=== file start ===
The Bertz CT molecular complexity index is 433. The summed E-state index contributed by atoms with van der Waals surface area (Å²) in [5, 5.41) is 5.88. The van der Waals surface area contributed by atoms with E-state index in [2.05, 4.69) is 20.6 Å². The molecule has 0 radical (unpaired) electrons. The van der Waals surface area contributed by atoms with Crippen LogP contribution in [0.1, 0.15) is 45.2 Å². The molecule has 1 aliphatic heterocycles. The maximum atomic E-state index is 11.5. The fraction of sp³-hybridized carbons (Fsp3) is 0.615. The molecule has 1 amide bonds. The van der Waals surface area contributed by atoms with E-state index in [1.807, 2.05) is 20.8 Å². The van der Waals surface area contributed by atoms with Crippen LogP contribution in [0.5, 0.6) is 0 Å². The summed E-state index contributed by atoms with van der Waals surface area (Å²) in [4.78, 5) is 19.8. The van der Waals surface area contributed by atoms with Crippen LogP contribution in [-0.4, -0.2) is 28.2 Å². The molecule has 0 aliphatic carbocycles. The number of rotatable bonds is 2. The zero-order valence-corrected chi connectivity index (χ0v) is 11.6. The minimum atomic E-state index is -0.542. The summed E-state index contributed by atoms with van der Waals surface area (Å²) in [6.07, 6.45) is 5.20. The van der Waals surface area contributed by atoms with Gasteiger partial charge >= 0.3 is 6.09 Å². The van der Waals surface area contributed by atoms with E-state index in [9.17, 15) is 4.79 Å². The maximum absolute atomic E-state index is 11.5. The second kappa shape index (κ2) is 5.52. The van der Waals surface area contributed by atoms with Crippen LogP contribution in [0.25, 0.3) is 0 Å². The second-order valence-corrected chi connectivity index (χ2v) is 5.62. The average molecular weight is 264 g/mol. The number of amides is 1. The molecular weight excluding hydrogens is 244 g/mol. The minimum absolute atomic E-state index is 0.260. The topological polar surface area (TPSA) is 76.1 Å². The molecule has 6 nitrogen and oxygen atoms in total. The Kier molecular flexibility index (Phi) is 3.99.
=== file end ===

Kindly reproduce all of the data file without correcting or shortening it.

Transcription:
The Bertz CT molecular complexity index is 433. The summed E-state index contributed by atoms with van der Waals surface area (Å²) in [5, 5.41) is 5.88. The van der Waals surface area contributed by atoms with E-state index in [2.05, 4.69) is 20.6 Å². The molecule has 0 radical (unpaired) electrons. The van der Waals surface area contributed by atoms with Crippen LogP contribution in [0.1, 0.15) is 45.2 Å². The molecule has 1 aliphatic heterocycles. The maximum atomic E-state index is 11.5. The fraction of sp³-hybridized carbons (Fsp3) is 0.615. The molecule has 1 amide bonds. The van der Waals surface area contributed by atoms with E-state index in [1.807, 2.05) is 20.8 Å². The van der Waals surface area contributed by atoms with Crippen LogP contribution in [0.5, 0.6) is 0 Å². The summed E-state index contributed by atoms with van der Waals surface area (Å²) in [4.78, 5) is 19.8. The van der Waals surface area contributed by atoms with Crippen LogP contribution in [-0.4, -0.2) is 28.2 Å². The molecule has 0 aliphatic carbocycles. The number of rotatable bonds is 2. The zero-order valence-corrected chi connectivity index (χ0v) is 11.6. The minimum atomic E-state index is -0.542. The summed E-state index contributed by atoms with van der Waals surface area (Å²) in [6.07, 6.45) is 5.20. The van der Waals surface area contributed by atoms with Gasteiger partial charge >= 0.3 is 6.09 Å². The van der Waals surface area contributed by atoms with E-state index in [9.17, 15) is 4.79 Å². The maximum absolute atomic E-state index is 11.5. The second kappa shape index (κ2) is 5.52. The van der Waals surface area contributed by atoms with Crippen LogP contribution in [0.25, 0.3) is 0 Å². The second-order valence-corrected chi connectivity index (χ2v) is 5.62. The average molecular weight is 264 g/mol. The number of amides is 1. The molecular weight excluding hydrogens is 244 g/mol. The minimum absolute atomic E-state index is 0.260. The topological polar surface area (TPSA) is 76.1 Å². The molecule has 6 nitrogen and oxygen atoms in total. The Kier molecular flexibility index (Phi) is 3.99.